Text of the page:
Following the Good River

 

A new book by Briony Penn

Who better to tell the narrative of our times about the restoration of land and culture than Waxaid, “the good river” or Cecil Paul, an Henaksiala elder, who pursued both in his ancestral home, the Kitlope — now the largest intact, protected river system and rainforest left on the planet.  Paul’s cultural teachings are more relevant today than ever in the face of environmental threats, climate change and social unrest while his personal stories of loss from residential schools, industrialization, theft of cultural property and the 1960s “scoop” of children puts a human face to the survivors.

The beauty of paradox is Paul’s traditional offering to the world: the church that removed him from his family, rescued him from the streets; the industry that threatened the Kitlope, fed his family and gave up their logging rights; the man that raised his stolen child, helped save his valley; the nation that took his pole, brought it back.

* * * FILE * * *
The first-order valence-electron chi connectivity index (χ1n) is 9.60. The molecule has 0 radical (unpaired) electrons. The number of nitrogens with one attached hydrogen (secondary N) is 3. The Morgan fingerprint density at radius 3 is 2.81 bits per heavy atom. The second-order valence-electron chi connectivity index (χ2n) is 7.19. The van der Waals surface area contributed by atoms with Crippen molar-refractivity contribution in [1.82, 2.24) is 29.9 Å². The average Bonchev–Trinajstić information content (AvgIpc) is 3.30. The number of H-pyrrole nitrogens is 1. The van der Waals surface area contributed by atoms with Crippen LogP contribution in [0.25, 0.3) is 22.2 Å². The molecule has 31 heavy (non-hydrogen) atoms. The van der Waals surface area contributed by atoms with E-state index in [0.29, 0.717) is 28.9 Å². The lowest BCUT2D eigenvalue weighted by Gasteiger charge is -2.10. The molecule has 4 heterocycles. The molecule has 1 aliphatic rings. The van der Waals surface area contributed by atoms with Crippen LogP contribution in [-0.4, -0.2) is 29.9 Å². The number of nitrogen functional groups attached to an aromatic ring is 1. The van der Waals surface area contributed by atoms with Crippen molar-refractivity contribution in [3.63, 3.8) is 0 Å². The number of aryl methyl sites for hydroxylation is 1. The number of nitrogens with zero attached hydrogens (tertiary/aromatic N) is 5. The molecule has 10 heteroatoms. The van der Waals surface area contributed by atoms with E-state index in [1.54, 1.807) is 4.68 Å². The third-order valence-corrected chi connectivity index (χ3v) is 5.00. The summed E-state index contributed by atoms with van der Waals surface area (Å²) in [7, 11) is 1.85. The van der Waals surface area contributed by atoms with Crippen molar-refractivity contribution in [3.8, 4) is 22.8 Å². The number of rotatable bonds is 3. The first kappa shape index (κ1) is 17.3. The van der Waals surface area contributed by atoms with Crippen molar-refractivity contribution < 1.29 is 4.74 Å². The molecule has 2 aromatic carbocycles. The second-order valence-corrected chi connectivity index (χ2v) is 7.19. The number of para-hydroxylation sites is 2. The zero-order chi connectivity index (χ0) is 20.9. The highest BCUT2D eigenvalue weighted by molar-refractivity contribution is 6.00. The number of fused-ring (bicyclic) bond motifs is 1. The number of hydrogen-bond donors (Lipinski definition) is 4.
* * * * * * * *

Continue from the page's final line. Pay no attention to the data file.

Briony Penn is a naturalist, writer, educator, and broadcaster known for her devotion to protecting endangered species and sensitive ecosystems in her native British Columbia. In addition to hundreds of articles in newspapers and magazines, she has written three books for adults and one for children on nature-related themes. Her most recent book is The Real Thing: The Natural History of Ian McTaggart Cowan, published by Rocky Mountain Books and shortlisted for both the Roderick Haig-Brown Regional Prize and the Hubert Evans Non-Fiction Prize. She is a founding member of The Land Conservancy of B.C.

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It was a magical canoe because there was room for everyone who wanted to come into it to paddle together. The current against it were very strong but I believed we could reach that destination and this was the reason for our survival.

Cecil Paul  |  The last Henaksiala male speaker